To evaluate the retinal oxidative stress levels in db/db and db/m mice, in situ ROS generation was measured in freshly prepared retinal sections by DHE. As shown in Figure 4, in comparison with 8 and 20 wk db/m mice (Panel A: a and b), the db/db mice retinas had a significantly elevated ROS generation at 8 wk of age (Panel A: e), and the oxidative stress continued to progress at 20 wk (Panel A: f). Quantitative analysis shows that both 8 and 20 wk db/db mice had significantly higher levels of ROS expression in the retina than db/m mice (Panel B). Retinas from 20 wk db/m and db/db mice were treated with SOD for 3 or 5 hours and reduced ROS levels were observed in both db/m (Panel A: c, d) and db/db retinas (Panel A: g, h). Further analysis shows that SOD application significantly suppressed retinal ROS expression levels in both db/m and db/db mice (Panel C). Therefore it is plausible that the reduced ROS level could relief the oxidative stress and consequently alters the declined visual functions of RGCs in db/db mice. To test this hypothesis we performed following experiment.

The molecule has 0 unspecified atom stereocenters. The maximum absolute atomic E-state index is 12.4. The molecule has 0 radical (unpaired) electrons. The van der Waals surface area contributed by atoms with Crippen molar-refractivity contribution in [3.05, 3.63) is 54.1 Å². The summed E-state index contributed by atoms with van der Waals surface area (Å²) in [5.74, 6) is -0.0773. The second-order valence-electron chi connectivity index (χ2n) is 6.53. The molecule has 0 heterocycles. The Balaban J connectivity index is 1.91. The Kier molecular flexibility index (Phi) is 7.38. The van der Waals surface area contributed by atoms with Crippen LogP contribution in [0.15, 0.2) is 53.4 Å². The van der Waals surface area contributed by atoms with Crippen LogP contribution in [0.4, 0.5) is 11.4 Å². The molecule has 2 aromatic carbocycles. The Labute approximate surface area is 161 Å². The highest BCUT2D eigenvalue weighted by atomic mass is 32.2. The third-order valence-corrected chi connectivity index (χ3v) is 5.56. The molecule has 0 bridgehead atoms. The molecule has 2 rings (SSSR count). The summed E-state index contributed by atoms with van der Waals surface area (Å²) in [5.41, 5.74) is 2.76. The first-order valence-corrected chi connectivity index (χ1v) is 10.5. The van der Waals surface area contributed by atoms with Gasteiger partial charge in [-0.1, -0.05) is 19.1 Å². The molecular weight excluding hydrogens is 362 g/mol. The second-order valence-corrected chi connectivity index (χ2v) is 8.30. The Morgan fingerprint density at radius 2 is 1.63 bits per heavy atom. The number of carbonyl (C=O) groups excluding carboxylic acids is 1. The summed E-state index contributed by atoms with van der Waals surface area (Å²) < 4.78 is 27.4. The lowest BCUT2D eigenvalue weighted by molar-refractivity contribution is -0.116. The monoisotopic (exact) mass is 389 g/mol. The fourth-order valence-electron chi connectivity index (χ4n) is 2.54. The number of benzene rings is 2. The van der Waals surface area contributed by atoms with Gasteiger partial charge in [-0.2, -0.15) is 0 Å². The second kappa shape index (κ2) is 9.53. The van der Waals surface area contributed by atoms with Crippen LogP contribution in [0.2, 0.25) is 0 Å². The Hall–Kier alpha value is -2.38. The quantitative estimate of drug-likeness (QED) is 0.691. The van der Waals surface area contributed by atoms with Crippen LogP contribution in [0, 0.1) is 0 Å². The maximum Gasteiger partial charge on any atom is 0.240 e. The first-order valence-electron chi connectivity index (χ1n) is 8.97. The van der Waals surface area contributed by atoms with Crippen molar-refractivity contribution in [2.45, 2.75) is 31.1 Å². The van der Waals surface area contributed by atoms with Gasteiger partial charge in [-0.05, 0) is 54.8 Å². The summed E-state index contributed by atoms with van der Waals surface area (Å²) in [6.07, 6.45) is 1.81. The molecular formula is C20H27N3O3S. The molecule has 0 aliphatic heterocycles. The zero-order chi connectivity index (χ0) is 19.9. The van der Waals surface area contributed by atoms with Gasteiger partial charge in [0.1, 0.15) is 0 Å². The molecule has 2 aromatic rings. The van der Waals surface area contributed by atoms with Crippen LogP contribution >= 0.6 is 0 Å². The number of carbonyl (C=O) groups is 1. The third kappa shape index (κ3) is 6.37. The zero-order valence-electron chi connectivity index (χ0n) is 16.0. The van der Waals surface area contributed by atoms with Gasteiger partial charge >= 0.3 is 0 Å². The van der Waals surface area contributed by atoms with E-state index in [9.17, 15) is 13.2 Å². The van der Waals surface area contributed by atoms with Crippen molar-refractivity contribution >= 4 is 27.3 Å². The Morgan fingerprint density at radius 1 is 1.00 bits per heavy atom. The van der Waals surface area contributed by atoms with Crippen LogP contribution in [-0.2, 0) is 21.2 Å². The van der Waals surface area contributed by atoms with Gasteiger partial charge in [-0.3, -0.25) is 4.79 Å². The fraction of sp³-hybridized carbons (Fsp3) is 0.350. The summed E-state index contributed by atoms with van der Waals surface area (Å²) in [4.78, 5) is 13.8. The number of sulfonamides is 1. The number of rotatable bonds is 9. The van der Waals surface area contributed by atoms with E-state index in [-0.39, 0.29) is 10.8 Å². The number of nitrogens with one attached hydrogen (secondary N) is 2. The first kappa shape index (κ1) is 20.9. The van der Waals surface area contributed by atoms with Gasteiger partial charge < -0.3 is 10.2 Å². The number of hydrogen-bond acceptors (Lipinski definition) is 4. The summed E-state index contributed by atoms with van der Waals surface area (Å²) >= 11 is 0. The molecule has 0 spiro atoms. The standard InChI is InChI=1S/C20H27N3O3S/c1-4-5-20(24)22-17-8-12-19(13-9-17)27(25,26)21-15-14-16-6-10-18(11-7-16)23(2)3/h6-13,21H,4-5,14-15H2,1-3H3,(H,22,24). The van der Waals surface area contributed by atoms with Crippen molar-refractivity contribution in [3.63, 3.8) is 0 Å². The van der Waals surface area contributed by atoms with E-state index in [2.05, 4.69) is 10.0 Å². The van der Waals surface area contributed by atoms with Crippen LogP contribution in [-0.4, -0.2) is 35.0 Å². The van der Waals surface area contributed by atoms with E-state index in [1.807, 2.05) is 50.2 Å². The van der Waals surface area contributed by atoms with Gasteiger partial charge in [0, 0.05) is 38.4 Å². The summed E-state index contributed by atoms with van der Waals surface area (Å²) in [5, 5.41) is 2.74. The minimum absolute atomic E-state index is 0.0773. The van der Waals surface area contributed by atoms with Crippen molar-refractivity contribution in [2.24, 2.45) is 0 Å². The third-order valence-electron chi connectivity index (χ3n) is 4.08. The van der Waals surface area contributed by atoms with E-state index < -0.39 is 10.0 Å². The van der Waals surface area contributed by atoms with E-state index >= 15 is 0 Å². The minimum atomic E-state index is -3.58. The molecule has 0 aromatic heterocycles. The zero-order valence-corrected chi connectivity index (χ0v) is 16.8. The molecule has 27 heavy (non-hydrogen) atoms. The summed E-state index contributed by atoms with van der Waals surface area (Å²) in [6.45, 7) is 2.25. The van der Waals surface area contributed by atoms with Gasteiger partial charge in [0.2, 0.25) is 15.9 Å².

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Figure 4. ROS levels of retinal neurons before and after SOD treatment in 8 and 20 wk db/m and db/db mice.